The first coat of arms of the Island was granted on the 16th of August 1939. It was:


Arms: Sable, a bamboo cross Or, in the first and the fourth quarters a rose and in the second and the third quarters a fleur-de-lys all Or.

Crowned with the Imperial State Crown.

Motto: statio haud malefida carinis.


After the granting of internal autonomy on the 1st of  March 1967 the coat of arms was changed and augmented:



Arms: Or, a bamboo cross Sable charged with a roundel, thereon a chiefs-stool Or, in the first and the fourth quarters a rose and in the second and the third quarters a fleur-de-lys all Sable.

Crest: On a helmet guardant, a hand holding a torch, all Or.

Supporters: Two parrots Or.

Motto: The LAND The PEOPLE The LIGHT, in golden lettering on a black ribbon.



When on the 22nd of February 1979 complete independence was granted the achievement was changed again:


Arms: Azure, between a Tudor-rose Argent and Gules in the first and the fourth quarter, and a fleur-de-lys Or in the second and the third quarter, a bamboo-cross charged with a chiefs-stool Or.

Crest: On a steel helmet guardant, lambrequined Azure and Or, a hand holding a torch and two sugar-cane leaves in saltire, all proper.

Supporters: Two parrots proper, billed Or.



The roses and the fleurs-de-lys are for the British and the French who contested the Island for a long time. The bamboo-croos is for the flora and religion of the Island and the stool, which has to be an african chiefs-stool, is for the ethnic origin of the islanders. The supporters, two Jacquot parrots (Amazona versicolor, Psittacidea), represent the fauna. In the crest the torch symbolizes the importance of St. Lucia for the navigation in the Caribbean.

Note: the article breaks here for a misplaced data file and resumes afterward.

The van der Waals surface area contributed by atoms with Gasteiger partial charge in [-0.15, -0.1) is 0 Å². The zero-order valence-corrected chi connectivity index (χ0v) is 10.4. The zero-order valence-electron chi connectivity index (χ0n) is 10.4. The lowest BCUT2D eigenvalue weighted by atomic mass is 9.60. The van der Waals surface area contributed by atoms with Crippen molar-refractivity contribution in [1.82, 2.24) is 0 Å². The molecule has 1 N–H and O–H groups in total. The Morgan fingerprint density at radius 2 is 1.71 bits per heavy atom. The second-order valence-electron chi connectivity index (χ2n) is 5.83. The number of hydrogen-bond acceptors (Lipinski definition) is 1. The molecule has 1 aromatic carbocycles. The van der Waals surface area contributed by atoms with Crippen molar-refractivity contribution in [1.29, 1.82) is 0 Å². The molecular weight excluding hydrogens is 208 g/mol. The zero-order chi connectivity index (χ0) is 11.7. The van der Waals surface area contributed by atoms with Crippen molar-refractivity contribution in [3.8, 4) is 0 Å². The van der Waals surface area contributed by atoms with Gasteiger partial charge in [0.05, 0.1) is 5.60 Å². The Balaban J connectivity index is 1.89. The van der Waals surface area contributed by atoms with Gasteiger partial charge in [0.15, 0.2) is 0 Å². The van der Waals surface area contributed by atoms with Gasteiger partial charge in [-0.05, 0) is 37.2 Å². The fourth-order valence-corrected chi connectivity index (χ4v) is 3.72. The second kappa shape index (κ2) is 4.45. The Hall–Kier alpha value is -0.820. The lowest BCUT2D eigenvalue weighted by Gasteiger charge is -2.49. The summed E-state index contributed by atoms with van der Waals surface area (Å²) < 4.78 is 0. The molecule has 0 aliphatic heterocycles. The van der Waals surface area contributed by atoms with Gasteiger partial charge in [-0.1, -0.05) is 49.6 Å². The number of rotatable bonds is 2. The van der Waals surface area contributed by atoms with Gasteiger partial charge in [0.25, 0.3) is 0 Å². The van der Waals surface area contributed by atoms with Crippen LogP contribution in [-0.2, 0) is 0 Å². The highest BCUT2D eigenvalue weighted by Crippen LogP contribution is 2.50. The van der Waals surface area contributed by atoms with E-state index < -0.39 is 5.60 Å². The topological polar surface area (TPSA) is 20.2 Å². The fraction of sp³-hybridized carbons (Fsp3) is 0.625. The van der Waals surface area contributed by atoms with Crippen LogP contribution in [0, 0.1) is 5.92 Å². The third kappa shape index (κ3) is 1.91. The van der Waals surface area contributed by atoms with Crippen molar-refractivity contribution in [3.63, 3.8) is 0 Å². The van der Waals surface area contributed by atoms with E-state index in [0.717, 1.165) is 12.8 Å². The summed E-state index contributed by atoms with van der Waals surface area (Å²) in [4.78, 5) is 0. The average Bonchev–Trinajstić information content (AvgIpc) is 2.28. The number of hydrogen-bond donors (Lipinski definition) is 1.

The Coat of Arms of Saint Lucia is the official seal of the Government of Saint Lucia.  It may not be used or reproduced in any form without the approval of the Government.

The official grant of the coat of arms of St. Lucia reads:






Elizabeth the Second by the Grace of God the United Kingdom of Great Britain and Northern Ireland Our other Realms and Territories QUEEN, Head of the Commonwealth, Defender of the Faith, to Our Right Trusty and Right Entirely Beloved Cousin Miles Francis, Duke of Norfolk, Companion of Our Most Honourable Order of the Bath, Commander of Our Most Excellent Order of the British Empire, upon whom has been conferred the Decoration of the Military Cross, Earl Marshal and Our Hereditary Marshal of England, Greeting!